Is there really a silver lining to giving epinephrine for cardiac arrest? Scott writes about organ donation as one possible silver lining.
The next time you bring one of those cardiac arrest patients in who when you follow up on them, you are told that they have “no brain activity” do not look at it as a complete loss. Ask that follow up question, “Are they going to be able to donate any organs?” You might be pleasantly surprised at what the answer is. Although it’s not exactly what we are looking for, a life might have been saved.
That seems reasonable, except that it assumes that the treatment that will produce the best survival, a return to normal life, is produced with epinephrine.
Epinephrine may produce more organ donors, but that is not what we base our treatment on. We treat patients based on what is expected to produce the best outcome for them, not what is expected to produce the best/most organs for donation. Even looking at organ donation, there are many different considerations.
What produces the best organs?
What produces the most organs?
What produces the mixture of quality and quantity that seems to be best for patients?
If we want to improve organ donation rates, one thing we should consider is addressing organ donation directly – not advocating for things that might produce increased organ donation as a side effect. Changing the law from the current opt in to opt out.
With opt in – if I have not made a choice, or if anyone objects to my choice, it is presumed that I object to organ donation and my organs are discarded.
With opt out – if I have not made a choice, it is presumed that I do not object to organ donation and my organs are available to those on the organ transplant lists.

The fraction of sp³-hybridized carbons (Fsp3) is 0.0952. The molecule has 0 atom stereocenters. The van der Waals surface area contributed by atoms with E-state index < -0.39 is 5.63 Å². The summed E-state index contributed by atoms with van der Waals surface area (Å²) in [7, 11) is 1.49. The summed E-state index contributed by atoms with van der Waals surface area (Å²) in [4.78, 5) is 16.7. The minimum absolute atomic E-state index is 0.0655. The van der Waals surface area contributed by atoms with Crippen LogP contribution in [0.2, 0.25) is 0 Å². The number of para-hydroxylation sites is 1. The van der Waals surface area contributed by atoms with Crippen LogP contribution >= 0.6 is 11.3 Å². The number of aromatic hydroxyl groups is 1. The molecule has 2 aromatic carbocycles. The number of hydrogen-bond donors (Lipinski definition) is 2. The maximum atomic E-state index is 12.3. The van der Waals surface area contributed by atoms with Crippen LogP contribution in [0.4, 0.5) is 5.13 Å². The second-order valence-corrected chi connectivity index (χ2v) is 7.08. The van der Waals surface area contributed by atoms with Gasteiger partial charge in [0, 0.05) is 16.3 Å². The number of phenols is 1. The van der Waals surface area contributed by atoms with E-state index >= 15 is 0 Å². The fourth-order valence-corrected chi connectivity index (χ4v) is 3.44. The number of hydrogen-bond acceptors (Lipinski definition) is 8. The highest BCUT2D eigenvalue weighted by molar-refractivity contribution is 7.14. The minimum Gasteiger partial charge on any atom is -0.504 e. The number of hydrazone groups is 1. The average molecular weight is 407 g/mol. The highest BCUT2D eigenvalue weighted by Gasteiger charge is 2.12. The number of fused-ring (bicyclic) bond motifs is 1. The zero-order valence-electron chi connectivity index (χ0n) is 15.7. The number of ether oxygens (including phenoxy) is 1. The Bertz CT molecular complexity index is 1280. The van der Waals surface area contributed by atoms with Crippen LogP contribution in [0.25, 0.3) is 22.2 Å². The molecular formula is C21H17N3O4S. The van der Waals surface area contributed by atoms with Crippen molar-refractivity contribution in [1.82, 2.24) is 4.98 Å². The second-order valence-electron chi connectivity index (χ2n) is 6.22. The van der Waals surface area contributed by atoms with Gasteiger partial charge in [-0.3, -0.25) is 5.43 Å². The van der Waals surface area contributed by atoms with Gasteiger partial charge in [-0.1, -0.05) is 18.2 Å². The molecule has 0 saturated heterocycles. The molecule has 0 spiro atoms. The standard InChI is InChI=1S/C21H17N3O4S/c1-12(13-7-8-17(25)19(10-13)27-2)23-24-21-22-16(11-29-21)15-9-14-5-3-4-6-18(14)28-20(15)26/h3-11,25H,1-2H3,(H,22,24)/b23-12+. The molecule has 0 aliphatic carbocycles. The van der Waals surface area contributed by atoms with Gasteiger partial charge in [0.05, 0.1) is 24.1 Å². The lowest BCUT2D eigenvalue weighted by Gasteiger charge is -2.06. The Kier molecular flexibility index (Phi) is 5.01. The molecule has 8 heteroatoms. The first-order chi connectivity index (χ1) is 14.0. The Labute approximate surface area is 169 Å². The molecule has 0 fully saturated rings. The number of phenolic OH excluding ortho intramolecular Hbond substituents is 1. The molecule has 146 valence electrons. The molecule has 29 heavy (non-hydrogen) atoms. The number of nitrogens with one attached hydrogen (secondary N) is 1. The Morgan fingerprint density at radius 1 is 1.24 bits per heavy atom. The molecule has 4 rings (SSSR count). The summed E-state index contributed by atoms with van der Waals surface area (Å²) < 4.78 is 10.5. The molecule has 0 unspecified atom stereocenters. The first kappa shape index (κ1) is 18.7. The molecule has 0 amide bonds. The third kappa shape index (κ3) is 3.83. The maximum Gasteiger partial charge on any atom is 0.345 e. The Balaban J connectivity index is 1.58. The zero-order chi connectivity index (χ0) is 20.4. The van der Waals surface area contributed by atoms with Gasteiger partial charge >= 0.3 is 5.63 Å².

Currently, the license to drive is the indicator and there would be no reason to change that. We are asked to select this if you want to be an organ donor. We would change the question to select this if you do not want to be an organ donor.
Donations are more complex than opt in vs. opt out, but changing one thing may lead to changes in other things because of increased attention.
Here are changes in various rates of organ donation in Belgium before and after a change from opt in to opt out.
Presumed consent alone is unlikely to explain the variation in organ donation rates between different countries. A combination of legislation, availability of donors, transplantation system organisation and infrastructure, wealth and investment in health care, as well as underlying public attitudes to and awareness of organ donation and transplantation, may all play a role, although the relative importance of each is unclear.
Should we assume that epinephrine really improves the likelihood of organ donation without decreasing survival from cardiac arrest? I will discuss that in Part 2.
 A systematic review of presumed consent systems for deceased organ donation.
Rithalia A, McDaid C, Suekarran S, Norman G, Myers L, Sowden A.
Health Technol Assess. 2009 May;13(26):iii, ix-xi, 1-95. doi: 10.3310/hta13260. Review.
PMID: 19422754 [PubMed - indexed for MEDLINE]